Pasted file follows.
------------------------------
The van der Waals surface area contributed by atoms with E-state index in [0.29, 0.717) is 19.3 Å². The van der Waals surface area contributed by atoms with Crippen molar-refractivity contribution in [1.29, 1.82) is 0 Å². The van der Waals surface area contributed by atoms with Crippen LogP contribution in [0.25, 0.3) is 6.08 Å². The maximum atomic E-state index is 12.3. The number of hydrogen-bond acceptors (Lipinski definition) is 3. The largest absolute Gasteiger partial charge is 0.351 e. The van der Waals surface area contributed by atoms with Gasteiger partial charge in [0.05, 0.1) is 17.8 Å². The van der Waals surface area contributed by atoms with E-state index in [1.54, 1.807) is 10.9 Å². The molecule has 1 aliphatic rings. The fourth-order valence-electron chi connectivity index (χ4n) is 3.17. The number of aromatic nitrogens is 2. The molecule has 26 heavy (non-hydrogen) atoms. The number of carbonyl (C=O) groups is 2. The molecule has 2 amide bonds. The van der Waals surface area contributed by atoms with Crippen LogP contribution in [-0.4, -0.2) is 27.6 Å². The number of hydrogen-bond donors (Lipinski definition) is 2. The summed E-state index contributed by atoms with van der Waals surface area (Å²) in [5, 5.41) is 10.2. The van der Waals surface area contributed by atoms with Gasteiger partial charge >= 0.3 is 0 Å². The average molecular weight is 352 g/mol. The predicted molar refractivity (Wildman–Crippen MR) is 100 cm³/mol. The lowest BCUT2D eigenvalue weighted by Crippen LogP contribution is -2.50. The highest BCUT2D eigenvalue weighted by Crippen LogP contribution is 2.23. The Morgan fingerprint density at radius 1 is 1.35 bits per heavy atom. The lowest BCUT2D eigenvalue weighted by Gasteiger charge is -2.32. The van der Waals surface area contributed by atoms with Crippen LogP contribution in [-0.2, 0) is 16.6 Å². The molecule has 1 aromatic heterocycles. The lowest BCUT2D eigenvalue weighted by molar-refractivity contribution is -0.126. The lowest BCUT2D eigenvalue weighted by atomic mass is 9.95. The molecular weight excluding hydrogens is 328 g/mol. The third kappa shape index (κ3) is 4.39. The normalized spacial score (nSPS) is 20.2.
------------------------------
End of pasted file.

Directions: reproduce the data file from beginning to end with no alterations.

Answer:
The van der Waals surface area contributed by atoms with E-state index in [0.29, 0.717) is 19.3 Å². The van der Waals surface area contributed by atoms with Crippen molar-refractivity contribution in [1.29, 1.82) is 0 Å². The van der Waals surface area contributed by atoms with Crippen LogP contribution in [0.25, 0.3) is 6.08 Å². The maximum atomic E-state index is 12.3. The number of hydrogen-bond acceptors (Lipinski definition) is 3. The largest absolute Gasteiger partial charge is 0.351 e. The van der Waals surface area contributed by atoms with Gasteiger partial charge in [0.05, 0.1) is 17.8 Å². The van der Waals surface area contributed by atoms with E-state index in [1.54, 1.807) is 10.9 Å². The molecule has 1 aliphatic rings. The fourth-order valence-electron chi connectivity index (χ4n) is 3.17. The number of aromatic nitrogens is 2. The molecule has 26 heavy (non-hydrogen) atoms. The number of carbonyl (C=O) groups is 2. The molecule has 2 amide bonds. The van der Waals surface area contributed by atoms with Crippen LogP contribution in [-0.4, -0.2) is 27.6 Å². The number of hydrogen-bond donors (Lipinski definition) is 2. The summed E-state index contributed by atoms with van der Waals surface area (Å²) in [5, 5.41) is 10.2. The van der Waals surface area contributed by atoms with Gasteiger partial charge >= 0.3 is 0 Å². The average molecular weight is 352 g/mol. The predicted molar refractivity (Wildman–Crippen MR) is 100 cm³/mol. The lowest BCUT2D eigenvalue weighted by Crippen LogP contribution is -2.50. The highest BCUT2D eigenvalue weighted by Crippen LogP contribution is 2.23. The Morgan fingerprint density at radius 1 is 1.35 bits per heavy atom. The lowest BCUT2D eigenvalue weighted by Gasteiger charge is -2.32. The van der Waals surface area contributed by atoms with Crippen LogP contribution in [-0.2, 0) is 16.6 Å². The molecule has 1 aromatic heterocycles. The lowest BCUT2D eigenvalue weighted by molar-refractivity contribution is -0.126. The lowest BCUT2D eigenvalue weighted by atomic mass is 9.95. The molecular weight excluding hydrogens is 328 g/mol. The third kappa shape index (κ3) is 4.39. The normalized spacial score (nSPS) is 20.2.